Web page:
Monday, 28 September 2009

Sweden, Trolls & Tomtar...

"Life for the trolls in the Great Forest was becoming unpleasant, for men were intruding on them more and more. When Father Troll was young, there had not been a single cottage within thirty miles, but now timber had been cut for one cottage after another, and settler after settler had cleared the forest and the earth..."

(From "When Mother Troll took in the King's Washing" by Elsa Beskow)


Swedish folklore is dominated by tales of two different varieties of supernatural being: the troll and the tomte. These two beings possess contradictory personalities; while the troll is an ugly, grumpy, and malevolent being prone to kidnapping young children and replacing them with their own, the tomte is a friendly and bearded chap happy to help with cleaning and other household chores.

Belief in such creatures likely dates way back into pre-christian times. It has been suggested that tales of these supernatural beings are rooted in ancient forms of ancestor worship, surviving through the years in the guise of folk stories and superstitions.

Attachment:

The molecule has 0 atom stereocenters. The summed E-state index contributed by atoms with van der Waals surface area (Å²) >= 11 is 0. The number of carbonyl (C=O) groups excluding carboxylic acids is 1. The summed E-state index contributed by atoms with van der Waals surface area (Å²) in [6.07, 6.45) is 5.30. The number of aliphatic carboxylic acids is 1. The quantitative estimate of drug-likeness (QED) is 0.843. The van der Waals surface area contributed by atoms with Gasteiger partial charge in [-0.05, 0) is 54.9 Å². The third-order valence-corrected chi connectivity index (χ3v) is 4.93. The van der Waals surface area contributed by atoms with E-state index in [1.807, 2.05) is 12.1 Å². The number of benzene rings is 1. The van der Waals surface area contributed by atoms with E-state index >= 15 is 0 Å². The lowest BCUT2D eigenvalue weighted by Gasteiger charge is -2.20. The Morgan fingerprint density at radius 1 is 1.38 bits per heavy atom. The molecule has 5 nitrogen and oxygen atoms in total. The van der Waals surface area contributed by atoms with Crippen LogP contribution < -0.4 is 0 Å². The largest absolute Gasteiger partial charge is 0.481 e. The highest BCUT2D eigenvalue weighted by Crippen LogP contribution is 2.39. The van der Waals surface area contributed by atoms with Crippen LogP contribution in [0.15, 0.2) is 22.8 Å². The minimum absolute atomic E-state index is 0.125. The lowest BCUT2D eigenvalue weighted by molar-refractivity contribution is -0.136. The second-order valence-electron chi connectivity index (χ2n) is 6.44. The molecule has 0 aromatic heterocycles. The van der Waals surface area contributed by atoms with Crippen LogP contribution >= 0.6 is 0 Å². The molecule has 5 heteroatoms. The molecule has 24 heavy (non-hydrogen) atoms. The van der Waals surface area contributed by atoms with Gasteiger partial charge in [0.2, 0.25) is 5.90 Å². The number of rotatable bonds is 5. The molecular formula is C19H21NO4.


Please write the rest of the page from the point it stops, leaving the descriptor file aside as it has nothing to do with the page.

But where are the trolls and tomtar now?

A selection of souvenir tomtar in Stockholm

The mass production of trolls

Today the troll and tomte have become cultural icons in Sweden (very much like the Leprechaun in Ireland and Nessie in Scotland), and perhaps the best place to spot them in the modern world is in the tourist gift shops, far from their traditional woodland and mountain homes. Indeed an industry has grown up around these supernatural beings; manifested through mass-production and lined up on shop shelves. In this respect it might be true to say that the trolls and tomtar are more abundant today, in this secularised and consumer driven society, than ever before, only that they are diminished in their power. Their supernatural agency has been removed, leaving only a plastic shadow of what they once were*.

A shop full of tomtar in Stockholm

The troll as cultural icon and national symbol

In the process of humanisation in which the wild home of the trolls was domesticated (as expressed in the extract from the folk tale "When Mother Troll took in the King's Washing"), these supernatural entities have been pushed to the very brink: right onto the shop-shelf. As when the troll turns to stone in the daylight, now these ancient nature spirits have turned to plastic in the face of consumerism and modern tourism. Their habitat has been greatly reduced, and with it their power.